“On the next day, as had now become necessary, Judas Maccabeus and his men went to take up the bodies of the fallen. He wanted to bring them back to lie with their kindred in the sepulchres of their ancestors. Then under the tunic of every one of the dead they found sacred tokens of the idols of Jamnia, which the law forbids the Jews to wear. It became clear to all that this was the reason that these men had fallen. So they all blessed the ways of the Lord, the righteous judge, who reveals the things that are hidden. They turned to supplication, praying that the sin that had been committed might be wholly blotted out. The noble Judas Maccabeus exhorted the people to keep themselves free from sin. They had seen with their own eyes what had happened as the result of the sin of those who had fallen.”
This is one of the few passages where there seems to be respect for the fallen soldiers, other than the leaders. They went out to pick up the bodies of the dead Jewish fighters so that they could be put in the tomb of their ancestors. To their surprise, they found that all the dead Jewish fighters were wearing the sacred tokens of the idols from Jamnia. How and why they had these tokens was not clear. Of course, this was forbidden to all Jewish people. They then prayed that the sins of these fallen men might be blotted out. Judas Maccabeus reminded them to keep themselves from sin. They had seen with their own eyes what happened to sinners.
“Meanwhile King Trypho embarked on a ship as he escaped to Orthosia. Then King Antiochus made Cendebeus the commander-in-chief of the coastal country. He gave him troops of infantry and cavalry. He commanded him to encamp against Judea. He commanded him to build up Kedron and fortify its gates. He was to make war on the people. However, the king was going to pursue Trypho. So Cendebeus came to Jamnia. He began to provoke the people and invade Judea. He took the people captive and killed them. He built up Kedron. Then he stationed horsemen and troops there, so that they might go out and make raids along the highways of Judea, as the king had ordered him.”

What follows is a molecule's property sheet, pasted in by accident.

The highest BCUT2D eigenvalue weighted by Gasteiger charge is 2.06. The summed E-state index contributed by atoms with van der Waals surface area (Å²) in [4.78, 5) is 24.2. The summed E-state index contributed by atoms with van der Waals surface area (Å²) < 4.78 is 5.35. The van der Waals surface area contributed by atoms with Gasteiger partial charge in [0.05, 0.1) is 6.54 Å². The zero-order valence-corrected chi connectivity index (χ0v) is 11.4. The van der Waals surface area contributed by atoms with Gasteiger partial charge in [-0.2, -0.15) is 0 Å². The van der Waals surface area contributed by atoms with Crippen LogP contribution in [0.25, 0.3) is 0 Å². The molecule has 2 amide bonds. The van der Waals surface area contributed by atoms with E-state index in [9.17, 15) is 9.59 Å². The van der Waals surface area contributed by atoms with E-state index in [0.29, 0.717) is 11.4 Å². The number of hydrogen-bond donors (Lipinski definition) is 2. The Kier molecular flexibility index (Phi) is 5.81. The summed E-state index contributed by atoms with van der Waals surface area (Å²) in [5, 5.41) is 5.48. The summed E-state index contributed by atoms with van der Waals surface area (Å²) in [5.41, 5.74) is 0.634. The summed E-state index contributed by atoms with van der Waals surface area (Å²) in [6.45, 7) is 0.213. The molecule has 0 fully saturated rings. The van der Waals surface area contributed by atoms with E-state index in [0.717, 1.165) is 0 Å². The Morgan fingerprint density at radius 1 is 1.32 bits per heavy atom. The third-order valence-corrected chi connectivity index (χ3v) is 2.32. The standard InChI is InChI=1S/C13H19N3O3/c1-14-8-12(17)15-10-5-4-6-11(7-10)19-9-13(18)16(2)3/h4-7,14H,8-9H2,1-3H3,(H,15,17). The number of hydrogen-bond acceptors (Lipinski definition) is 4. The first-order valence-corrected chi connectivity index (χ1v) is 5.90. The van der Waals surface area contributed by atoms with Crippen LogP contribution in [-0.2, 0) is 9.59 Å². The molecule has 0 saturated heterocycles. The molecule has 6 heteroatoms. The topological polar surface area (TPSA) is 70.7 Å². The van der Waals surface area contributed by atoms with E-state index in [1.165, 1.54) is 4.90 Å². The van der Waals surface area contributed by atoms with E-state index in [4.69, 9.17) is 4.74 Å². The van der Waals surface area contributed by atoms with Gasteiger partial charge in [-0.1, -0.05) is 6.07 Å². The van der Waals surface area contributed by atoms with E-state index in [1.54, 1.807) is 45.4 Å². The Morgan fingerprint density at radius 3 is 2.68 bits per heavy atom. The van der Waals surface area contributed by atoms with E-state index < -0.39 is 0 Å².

The siege at Dor did not work that well. King Trypho escaped from King Antiochus VII as he got on a boat and went to Orthosia, which was north of Tripolis. At the same time, King Antiochus VII was concerned about Simon and Judea. He made Cendebeus the commander of the coastal country with cavalry troops and infantry. His orders were to harass Judea, while the king went after King Trypho, so that he could claim the throne. Cendebeus built up the town of Kedron, probably southwest of Ekron, where he stationed horses and troops so that they could go out and make raids on the Judea highways, as he had been ordered to do.
“In the one hundred sixty-fifth year, Demetrius son of Demetrius came from Crete to the land of his ancestors. When King Alexander heard of it, he was greatly distressed. He returned to Antioch. Demetrius appointed Apollonius the governor of Coele-syria. He assembled a large force and encamped against Jamnia.”
About 3 year later in 147 BCE, the son of Demetrius I called Demetrius II, the grandson of King Seleucus IV, came from the island of Crete. King Alexander I was upset and returned to Antioch in Syria. Demetrius II assembled a large army force in Jamnia. He named the Philistine Apollonius the governor of this area. Coele-syria means Hollow Syria, the area around Palestine with the sea coast town of Jamnia.